Efficiency 32 6 CU
Effective FG% 204 23 CU big
Turnover % 104 33 CU
Off. Reb. % 6 121 WVU big
FTA/FGA 99 96 Push
Clemson Offense vs WVU Defense Ranks
CU Offense WVU Defense Advantage
Efficiency 70 29 WVU
Effective FG% 108 29 WVU
Turnover % 195 251 CU
Off. Reb. % 134 275 CU
FTA/FGA 155 116 WVU

 

One thing that jumps out at me from this is the turnovers vs defensive rankings. They play good defense but don't really get that many steals or turnovers.

What they do really well is crash the boards, really well (9th nationally in offensive boards). They also apparently like the drive-n-dish with 15 assists per game and such a poor shooting percentage from the arc. So this team has been taught to follow their shots really well.

Bob Huggins has coached the Mountaineers for four years now and has a 100-40 record with West Virginia (690-251 overall with stints at Kansas State, Cincinnati, Akron and Walsh). Huggins has a 26-18 NCAA Tournament record including 14-4 in opening tourney games.

Bob Huggins is the same Bob Huggins, he preaches smothering defense to no end and it shows. He even kept some of Beilein's 1-3-1 when taking over the WVU job, though its much different from his personal defensive philosophies in the past. He's been known to run a 1-1-3 (below) and man/man defense quite a bit.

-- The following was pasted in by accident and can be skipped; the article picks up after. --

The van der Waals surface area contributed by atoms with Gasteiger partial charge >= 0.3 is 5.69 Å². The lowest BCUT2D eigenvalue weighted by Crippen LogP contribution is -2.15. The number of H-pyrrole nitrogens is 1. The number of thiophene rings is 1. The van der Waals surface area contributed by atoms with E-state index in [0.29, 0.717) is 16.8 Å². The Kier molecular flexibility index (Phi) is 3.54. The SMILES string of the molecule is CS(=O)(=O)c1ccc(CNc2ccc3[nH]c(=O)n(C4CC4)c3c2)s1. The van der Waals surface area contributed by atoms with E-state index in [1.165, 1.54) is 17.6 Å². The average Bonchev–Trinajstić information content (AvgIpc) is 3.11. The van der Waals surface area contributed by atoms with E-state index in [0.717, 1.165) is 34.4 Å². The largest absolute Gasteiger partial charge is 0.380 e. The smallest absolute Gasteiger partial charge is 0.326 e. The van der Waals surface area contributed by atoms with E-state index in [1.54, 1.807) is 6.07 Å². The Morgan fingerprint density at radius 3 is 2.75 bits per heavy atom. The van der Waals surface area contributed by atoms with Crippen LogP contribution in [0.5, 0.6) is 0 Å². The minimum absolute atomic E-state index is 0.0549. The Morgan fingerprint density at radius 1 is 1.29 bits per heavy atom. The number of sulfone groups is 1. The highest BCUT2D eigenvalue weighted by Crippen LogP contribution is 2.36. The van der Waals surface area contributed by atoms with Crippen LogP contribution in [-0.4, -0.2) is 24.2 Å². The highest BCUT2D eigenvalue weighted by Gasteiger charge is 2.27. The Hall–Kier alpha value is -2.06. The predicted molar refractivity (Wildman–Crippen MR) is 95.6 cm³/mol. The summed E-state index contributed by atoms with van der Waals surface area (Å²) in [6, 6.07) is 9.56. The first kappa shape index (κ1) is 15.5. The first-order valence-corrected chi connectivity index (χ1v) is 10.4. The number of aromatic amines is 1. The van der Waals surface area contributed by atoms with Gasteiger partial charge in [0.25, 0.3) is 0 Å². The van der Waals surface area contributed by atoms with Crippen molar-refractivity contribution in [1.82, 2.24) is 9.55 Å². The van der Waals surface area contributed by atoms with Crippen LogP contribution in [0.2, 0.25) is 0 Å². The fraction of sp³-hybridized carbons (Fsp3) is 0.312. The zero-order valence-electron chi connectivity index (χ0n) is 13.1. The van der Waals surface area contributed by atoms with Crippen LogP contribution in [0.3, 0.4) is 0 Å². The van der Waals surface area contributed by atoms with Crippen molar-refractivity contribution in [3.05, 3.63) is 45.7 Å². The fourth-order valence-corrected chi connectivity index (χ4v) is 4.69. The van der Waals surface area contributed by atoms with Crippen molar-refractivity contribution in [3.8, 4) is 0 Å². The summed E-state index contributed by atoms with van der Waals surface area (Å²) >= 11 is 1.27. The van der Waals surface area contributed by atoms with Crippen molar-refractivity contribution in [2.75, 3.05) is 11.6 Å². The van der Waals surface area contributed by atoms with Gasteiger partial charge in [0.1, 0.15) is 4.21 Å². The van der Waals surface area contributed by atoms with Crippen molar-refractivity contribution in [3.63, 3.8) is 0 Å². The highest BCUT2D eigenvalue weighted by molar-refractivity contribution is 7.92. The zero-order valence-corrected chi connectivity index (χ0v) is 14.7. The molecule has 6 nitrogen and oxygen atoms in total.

Anyways, I took a little more closer look at it and the more I looked into it, the more I liked it as a defense to use to change things up. I think in many ways, it's better than the 2-3 zone because it puts more pressure on the opposing team's point guard, who is usually the best or 2nd best player on the other team at the high school level.

1-1-3 Basic Setup:

Bob Huggins teaching points for his 1-1-3 pressure defense are:

1. Always sprint to help.
2. Stopping the ball is the first priority on and off ball.
3. Put pressure on the ball as much as possible when it is held, dribbled, passed, caught, or shot.
4. The closest man will always take the ball.
5. Sprint to coverage area and break down into defensive closeout position.
6. All five players must rebound.

X1 up top will pressure the point-guard and force him one way with the dribble or to pass the ball. X2 runs the free-throw line extended from sideline to sideline, must be well conditioned. X3 and X4 cover the lane to the corner on each side and double when the ball is entered into the post. X5 should front the post.